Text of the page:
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Climate Change is Fracking Society

Fracking isn’t only happening in the gas fields. Because of the never before seen and almost impossible to grok (or solve) problem of climate change, fracking is happening all over the environmental movement. Moms are fighting kids. Boards are fighting staff. Nonprofits are fighting each other. Left is fighting right and left. Republicans are getting sick of their weird and lame leaders, like Romney, Gingrich, and McCain who clearly understood climate science until they didn’t understand it, and are spinning off on their own to fix the thing. http://thinkprogress.org/climate/2012/07/10/513568/climate-republicans-global-warming-initiativ/?mobile=nc. Just this year, I supported state legislation on a key climate …

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Is New Nuclear Energy Just Mission Impossible?

Until headlines last week announced the end of his marriage to Katie Holmes, it seemed there was no mission too impossible for Tom Cruise to accomplish. But even his cool, Burj Khalifa-climbing character in the famous film franchise might refuse the Mission Impossible assignment facing global economies today - - powering growth with nuclear energy. The debate over nuclear has generally boiled down to the challenge of waste disposal. Of course there is always talk of safety, but proponents quickly point to the half-century of global experience with nuclear energy and the very few, albeit disastrous, incidents of the proverbial …

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Just Energy Independence or Clean Energy Self-Reliance?

In Thomas Friedman’s latest column, he praises Supreme Court Chief Justice John Roberts because he “took one for the country.”  Friedman sees that “America today is poised for a great renewal” if only it can get some “big, centrist, statesmanlike leadership.” Logically, there would be some renewable (energy) in America’s renewal, right? Wrong.  Here’s Friedman’s vision for America: Our newfound natural gas bounty can give us long-term access to cheap, cleaner energy and, combined with advances in robotics and software, is already bringing blue-collar manufacturing back to America. Web-enabled cellphones and tablets are creating vast new possibilities to bring high-quality, …

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MORE sex is better with energy efficiency

My first foray into this topic, “Sex is better with energy efficiency,” was warmly - aye, steamingly - received.  (We are a simple people, no?)  So let's dive deeper... First, for the record:  Jimmy Carter is a great man, a courageous humanitarian, and a vastly underappreciated former President.  It’s not his fault.  But one of the founding myths of the modern energy efficiency “movement”, if we can call it that, is that his “moral equivalent of war” speech and his fireside chats on energy were a huge cultural setback for conservation. By framing energy conservation as a moral proposition (goes …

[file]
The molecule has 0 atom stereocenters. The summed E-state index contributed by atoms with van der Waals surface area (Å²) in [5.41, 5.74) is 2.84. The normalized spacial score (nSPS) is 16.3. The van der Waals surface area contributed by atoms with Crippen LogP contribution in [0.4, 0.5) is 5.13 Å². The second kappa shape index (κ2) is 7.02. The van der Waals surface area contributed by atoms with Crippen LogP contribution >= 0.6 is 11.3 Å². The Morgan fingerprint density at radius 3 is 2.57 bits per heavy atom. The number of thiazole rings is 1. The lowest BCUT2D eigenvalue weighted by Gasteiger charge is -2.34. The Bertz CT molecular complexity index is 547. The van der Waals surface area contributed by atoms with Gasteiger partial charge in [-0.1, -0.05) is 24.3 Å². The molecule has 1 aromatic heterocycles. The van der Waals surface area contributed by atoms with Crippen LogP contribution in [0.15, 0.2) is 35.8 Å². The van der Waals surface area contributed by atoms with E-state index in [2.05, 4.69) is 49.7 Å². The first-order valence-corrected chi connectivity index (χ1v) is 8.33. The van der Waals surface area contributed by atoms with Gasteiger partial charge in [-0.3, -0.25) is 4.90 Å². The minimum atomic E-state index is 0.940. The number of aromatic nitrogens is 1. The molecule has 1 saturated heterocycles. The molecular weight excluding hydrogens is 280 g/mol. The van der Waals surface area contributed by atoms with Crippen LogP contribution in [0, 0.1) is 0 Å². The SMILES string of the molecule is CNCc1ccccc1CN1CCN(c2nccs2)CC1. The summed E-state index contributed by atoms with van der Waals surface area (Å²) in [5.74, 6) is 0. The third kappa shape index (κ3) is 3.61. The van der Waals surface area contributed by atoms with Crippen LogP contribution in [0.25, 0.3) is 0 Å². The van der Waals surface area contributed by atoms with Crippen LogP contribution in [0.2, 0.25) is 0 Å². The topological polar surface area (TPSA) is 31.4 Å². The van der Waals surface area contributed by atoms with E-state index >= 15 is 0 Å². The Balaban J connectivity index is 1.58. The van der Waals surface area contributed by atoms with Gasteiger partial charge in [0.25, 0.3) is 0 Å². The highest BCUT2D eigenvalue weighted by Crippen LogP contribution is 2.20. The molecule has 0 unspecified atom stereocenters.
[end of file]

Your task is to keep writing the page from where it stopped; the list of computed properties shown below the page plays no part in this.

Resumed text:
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Blowing in the right direction: Two big wind projects are moving forward

As we continue to retire aging dirty coal plant after aging dirty coal plant nationwide (we just hit 112 coal plants secured to retire), we are also pushing hard to replace them with clean energy, and as little natural gas as possible. That's why we were excited this week to see two very large clean energy announcements from the U.S. Bureau of Land Management (BLM).

First, Interior Secretary Ken Salazar announced the completion of the final environmental impact statement for a massive Wyoming wind farm. The Chokecherry and Sierra Madre Wind Energy Project would be comprised of up to 1,000 wind turbines across private and federal land in southeastern Wyoming, and generate up to 2,500 megawatts of clean energy.

This is a great move for a state where coal mining is devastating a beautiful and critical area -- the Powder River Basin. More wind power in Wyoming could mean less coal mining and fewer coal trains and coal plants in the West. It is also a smart move for a state that sees itself as an energy powerhouse, and wants to keep this role in a future that will have little to no coal in it.

Read more: Climate & Energy

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What can our protected places teach us about saving the Arctic?

Our national parks have been called "America's best idea," and Americans are proud of the special places we have protected for the inspiration and enjoyment of current and future generations. But protected areas from Florida to Alaska face new challenges on a warming planet, and melting sea ice means that a newly vulnerable area -- the Arctic -- is increasingly threatened by offshore oil drilling and industrial fishing. Protecting the Arctic is emerging as one of the great environmental challenges of our age -- so what lessons can we learn from earlier generations who came together and won protection for the parks, sanctuaries, and wildlife refuges that we enjoy today?